Using the example of how trauma surgery is performed in most hospitals today, he said the surgeons are using a CT image and looking at a screen in 2-D while working on a 3-D patient. With 3-D printing, companies like Thogus can print a customized scale model of that patient's skull in less than 24 hours, enabling the surgeon to disassemble and re-assemble the 3-D "puzzle" in the operating room.
"The surgeon in the room is like a general on a battlefield," Hlavin said. "If you know what the battlefield looks like, you know where to deploy your troops."
The technology also has the potential to reduce the time it takes large healthcare imaging companies to develop new CT machines, Hlavin said, because 3-D printing will allow manufacturers to consolidate parts. Instead of a machine comprised of 300 components, it may only be 30 components with the help of this revolutionary technology.
And any company that has ever taken a medical device through the U.S. regulatory process understands the investment of both time and money to bring a new product to market or even just to develop a prototype. Hlavin said 3-D printing enables companies to have parts manufactured as needed, rather than mass produced. He said his company helps its customers reduce unnecessary steps, cost and time to market by using what the company calls rapid prototyping plus manufacturing (rp+m). This solution helps business take a project from concept to production within days and sometimes even hours.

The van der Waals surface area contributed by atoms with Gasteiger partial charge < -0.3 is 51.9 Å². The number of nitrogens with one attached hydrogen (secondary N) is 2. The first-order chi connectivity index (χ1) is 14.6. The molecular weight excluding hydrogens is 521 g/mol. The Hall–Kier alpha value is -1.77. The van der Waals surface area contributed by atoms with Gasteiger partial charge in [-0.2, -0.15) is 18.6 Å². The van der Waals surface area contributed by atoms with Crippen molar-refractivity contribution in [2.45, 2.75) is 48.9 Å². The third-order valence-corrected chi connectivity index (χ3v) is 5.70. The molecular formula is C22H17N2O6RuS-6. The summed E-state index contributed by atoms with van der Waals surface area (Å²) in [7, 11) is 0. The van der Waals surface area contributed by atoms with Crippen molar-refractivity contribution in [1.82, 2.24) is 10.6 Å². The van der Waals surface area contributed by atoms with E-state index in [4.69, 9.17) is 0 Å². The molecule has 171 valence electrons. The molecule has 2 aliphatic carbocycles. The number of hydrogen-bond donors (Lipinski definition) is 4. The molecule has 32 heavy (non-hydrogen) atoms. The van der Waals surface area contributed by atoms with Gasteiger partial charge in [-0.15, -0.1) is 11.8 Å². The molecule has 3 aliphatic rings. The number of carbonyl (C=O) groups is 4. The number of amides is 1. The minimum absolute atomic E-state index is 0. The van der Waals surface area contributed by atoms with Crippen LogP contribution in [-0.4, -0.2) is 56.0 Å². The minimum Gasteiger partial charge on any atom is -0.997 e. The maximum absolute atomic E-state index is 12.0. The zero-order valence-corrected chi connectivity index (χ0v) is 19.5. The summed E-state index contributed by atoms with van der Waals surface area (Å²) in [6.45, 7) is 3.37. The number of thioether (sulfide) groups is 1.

For example, he said, a customer could say “I need this product today and it's 8:45 in the morning but I only need three, I don't need 300” and that's the kind of service 3-D printing enables. "The whole financial model changes, shelf-life model changes," he said.
Another Ohio company using 3-D printing methods to help entrepreneurs create 3-D models of their ideas is Dragon ID (Shaker Heights, OH), an R&D firm. Eugene Malinskiy, the company's CEO, told MDD that Dragon ID often has doctors or other innovators approach the company at various stages of the design process, wanting to have three or four different versions of their invention produced so that they can try it out in cadavers. Doing this would be way too inefficient and costly for most traditional manufacturers, but 3-D printing makes it possible. Dragon ID is able to use this technology to cut down the prototyping time and take a product from blueprint to use in cadavers in a matter of days or weeks instead of months.